tchow: Let’s have some fun here and get into the nitty-gritty a bit. If you were PSG manager Thomas Tuchel, playing against Bayern, what would be your starting XI on Sunday? I’m all for Team Chaos, so feel free to go wild here.

ryan: Eric Choupo-Moting up top, for starters.

grace: Ryan Guardiola.

ryan: It me.

tchow: Choupo-Moting deserves the start after saving that game against Atalanta. Good pick, Ryan.

grace: The only change I’d make is Gueye for Marquinhos, but I expect Tuchel will stick with the same lineup.

ryan: I’m with Grace. I think Leandro Paredes, who started for Gueye against RB Leipzig, gives them some necessary passing. Frankly, I’d just run back the lineup from the semis — unless Keylor Navas is somehow healthy enough to play in the final.

grace: Yeah, Tuchel has found the right balance here. Just … leave it, Thomas.

tchow: What about for Bayern? If you were Flick, would you make any changes to try to counter PSG’s attack?

ryan: I wonder if he’ll consider sliding Joshua Kimmich back into the midfield next to Thiago (and replacing Leon Goretzka), with Benjamin Pavard coming in at right back.

grace: I think he wants both a passer (Thiago/Kimmich) and a runner (Goretzka) in midfield. This team has done everything he wants from it, so I’d just keep it the same.

tchow: If it ain’t broke …

grace: The question for me is less who Flick plays than what they’re doing. They were so high against Barça, and that was the correct approach to squeeze the game since Barça had nothing in behind. Lyon is all about running in behind and … Bayern was really high again.

If they could just drop off a little bit, I’d put them as clear favorites here.

ryan: Sometimes in the Champions League, you’ll see two great teams come up against each other, and then it’ll just end up being a huge blowout because these teams aren’t used to playing against teams that are as good as them. The two-leg structure usually helps a bit with that, but neither PSG nor Bayern had to play against the likes of City or Liverpool to get here. I wonder if we could see some kind of seismic result on Sunday because of that.

Like, there’s a chance that Bayern’s way of playing just … doesn’t work against a truly elite team. Same could be true of PSG, but I’m less convinced of that.

tchow: Ryan, you mentioned Keylor Navas earlier. PSG has allowed the fewest goals in the tournament so far, but that was with Navas in goal for the majority of the time. I think that injury could really be something to keep an eye on.

grace: I do think it’s within the realms of possibility. David Alaba is suddenly an amazing center back! Or he just hasn’t really been exposed yet.

ryan: He did briefly kick the ball into his own net against Barcelona.

grace: I know I’m just a stats nerd who never played the game, but it seems like kicking the ball into your own net is usually a bad idea.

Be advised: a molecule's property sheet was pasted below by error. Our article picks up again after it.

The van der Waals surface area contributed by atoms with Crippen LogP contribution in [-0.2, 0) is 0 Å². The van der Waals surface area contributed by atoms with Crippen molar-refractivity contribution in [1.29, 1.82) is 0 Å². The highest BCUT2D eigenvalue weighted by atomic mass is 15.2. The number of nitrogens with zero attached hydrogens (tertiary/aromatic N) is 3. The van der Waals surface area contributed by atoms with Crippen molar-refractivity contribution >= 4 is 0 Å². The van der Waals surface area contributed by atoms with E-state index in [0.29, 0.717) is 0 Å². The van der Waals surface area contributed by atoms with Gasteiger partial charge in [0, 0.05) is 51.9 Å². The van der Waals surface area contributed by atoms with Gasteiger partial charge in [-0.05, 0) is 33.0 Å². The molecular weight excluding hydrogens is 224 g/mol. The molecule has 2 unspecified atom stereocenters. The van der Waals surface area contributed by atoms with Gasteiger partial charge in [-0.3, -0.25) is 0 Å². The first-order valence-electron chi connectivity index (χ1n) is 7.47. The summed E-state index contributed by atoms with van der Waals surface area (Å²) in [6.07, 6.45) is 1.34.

tchow: What I’m sensing here is both of you now predict an upset. I did not see this coming, but is it fair to say?

grace: Yeah, I put PSG as slight favorites here. Giving up 1.6 xG against Lyon and expecting your attack to solve everything is great against Lyon. It might not be great against Neymar and Mbappé.

ryan: I lean PSG, too. They’re underdogs, sure, but they’ll also probably have the two best players on the field on Sunday: Mbappé and Neymar.

tchow: Ryan, your inbox might be flooded with angry emails from Bayern Munich fans with a comment like that.

grace: The entire nation of Poland has closed the tab on this chat.

ryan: Sorry, Canada!

tchow: Poland has a point though. Robert Lewandowski IS going to score. It is written. Not sure the same can be said about Neymar.

grace: This is FiveThirtyEight: We’re bound to say that Neymar should just keep kicking the ball the way he does, and one will probably go in at some point.

ryan: Per FBRef, ol’ Ney has 1.7 xG over the past two games. Most teams wouldn’t be able to recover from their star not scoring two goals’ worth of chances, but he’s really done just about everything else. He had four goal-creating actions — involvement in the final two actions before a goal — and PSG scored five goals. That’s … pretty good.

tchow: All right let’s wrap this up with some predictions just for the hell of it. Give me your scoreline predictions and Man of the Match picks.

ryan: Gimme PSG 3, Bayern 2. Mbappé for MOTM — the pattern of this game just seems like it’ll be ideal for him to go off.

grace: Damn, exact match. 3-2 to PSG. Mbappé MOTM. If there is any player on Earth who is going to exploit this space behind, it is Kylian.

tchow: You two are no fun.

ryan: We both predicted five goals! That’s fun!

grace: We’ve got a team that’s amazing at everything except protecting for fast players attacking into space, against the best player in the world at attacking into space in Mbappé. This should be fun.

Check out our latest soccer predictions.

Tony Chow is a video producer for FiveThirtyEight.

Grace Robertson is a soccer writer based in the United Kingdom. She writes for a number of sites including StatsBomb.

Ryan O’Hanlon is a writer and editor living in Los Angeles. He publishes a twice-a-week newsletter about soccer called No Grass in the Clouds.